• Can be done in vivo in whole organism or in tissue specific setup
  • Requires generation of transgenic lines
  • Insertion site preference leading to bias
  • SB has tendency for local hopping, and leaves footprint behind. Note that these disadvantages are not true for PB transposons
  • Does not allow for identification of point mutations
RNA interference
  • Genome-wide
  • Stable
  • In vitro and in vivo use
  • Only loss of function
  • Off target effects
  • Does not identify multiple cooperating genetic mutations required for phenotype
  • Genome-wide
  • Can identify loss and gain of function mutations (CRISPRi/CRISPRa)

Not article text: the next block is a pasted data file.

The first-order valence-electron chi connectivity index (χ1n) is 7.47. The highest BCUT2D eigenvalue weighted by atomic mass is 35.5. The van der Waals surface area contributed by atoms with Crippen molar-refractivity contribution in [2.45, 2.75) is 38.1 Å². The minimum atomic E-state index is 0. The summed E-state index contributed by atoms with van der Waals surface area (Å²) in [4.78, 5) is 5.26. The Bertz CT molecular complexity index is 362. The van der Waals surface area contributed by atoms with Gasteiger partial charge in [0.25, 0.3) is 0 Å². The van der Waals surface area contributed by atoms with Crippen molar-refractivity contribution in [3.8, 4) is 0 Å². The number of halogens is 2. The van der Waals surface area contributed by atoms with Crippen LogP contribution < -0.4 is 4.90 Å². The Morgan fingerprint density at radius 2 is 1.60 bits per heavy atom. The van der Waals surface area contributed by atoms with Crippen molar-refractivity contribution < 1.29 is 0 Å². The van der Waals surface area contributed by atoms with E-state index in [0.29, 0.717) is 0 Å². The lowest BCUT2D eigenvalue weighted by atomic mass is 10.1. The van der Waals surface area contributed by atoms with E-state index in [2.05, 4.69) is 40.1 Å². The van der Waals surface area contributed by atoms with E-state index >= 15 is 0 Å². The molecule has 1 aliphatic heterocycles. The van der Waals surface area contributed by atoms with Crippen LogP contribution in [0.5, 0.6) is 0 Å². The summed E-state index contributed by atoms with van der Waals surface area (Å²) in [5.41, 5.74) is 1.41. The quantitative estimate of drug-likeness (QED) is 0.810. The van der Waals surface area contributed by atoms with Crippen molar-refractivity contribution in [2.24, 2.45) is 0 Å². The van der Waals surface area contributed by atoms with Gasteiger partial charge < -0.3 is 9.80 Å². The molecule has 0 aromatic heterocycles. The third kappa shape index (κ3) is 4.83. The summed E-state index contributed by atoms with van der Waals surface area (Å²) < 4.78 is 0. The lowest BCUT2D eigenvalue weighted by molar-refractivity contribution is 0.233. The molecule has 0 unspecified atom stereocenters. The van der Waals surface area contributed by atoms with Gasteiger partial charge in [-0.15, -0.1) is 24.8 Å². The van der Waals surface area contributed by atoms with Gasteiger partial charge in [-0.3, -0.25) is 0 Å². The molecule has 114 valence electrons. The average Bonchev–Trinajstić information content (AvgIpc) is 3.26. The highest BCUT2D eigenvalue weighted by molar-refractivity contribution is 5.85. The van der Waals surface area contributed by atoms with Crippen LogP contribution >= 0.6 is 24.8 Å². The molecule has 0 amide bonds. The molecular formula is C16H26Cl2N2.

• In vitro and in vivo use
  • Can be done in vivo in whole organism or in tissue specific setup
  • Does not identify multiple cooperating genetic mutations required for phenotype
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Jilderda, L.J.; Zhou, L.; Foijer, F. Understanding How Genetic Mutations Collaborate with Genomic Instability in Cancer. Cells 2021, 10, 342.

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Jilderda LJ, Zhou L, Foijer F. Understanding How Genetic Mutations Collaborate with Genomic Instability in Cancer. Cells. 2021; 10(2):342.

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Jilderda, Laura J., Lin Zhou, and Floris Foijer. 2021. "Understanding How Genetic Mutations Collaborate with Genomic Instability in Cancer" Cells 10, no. 2: 342.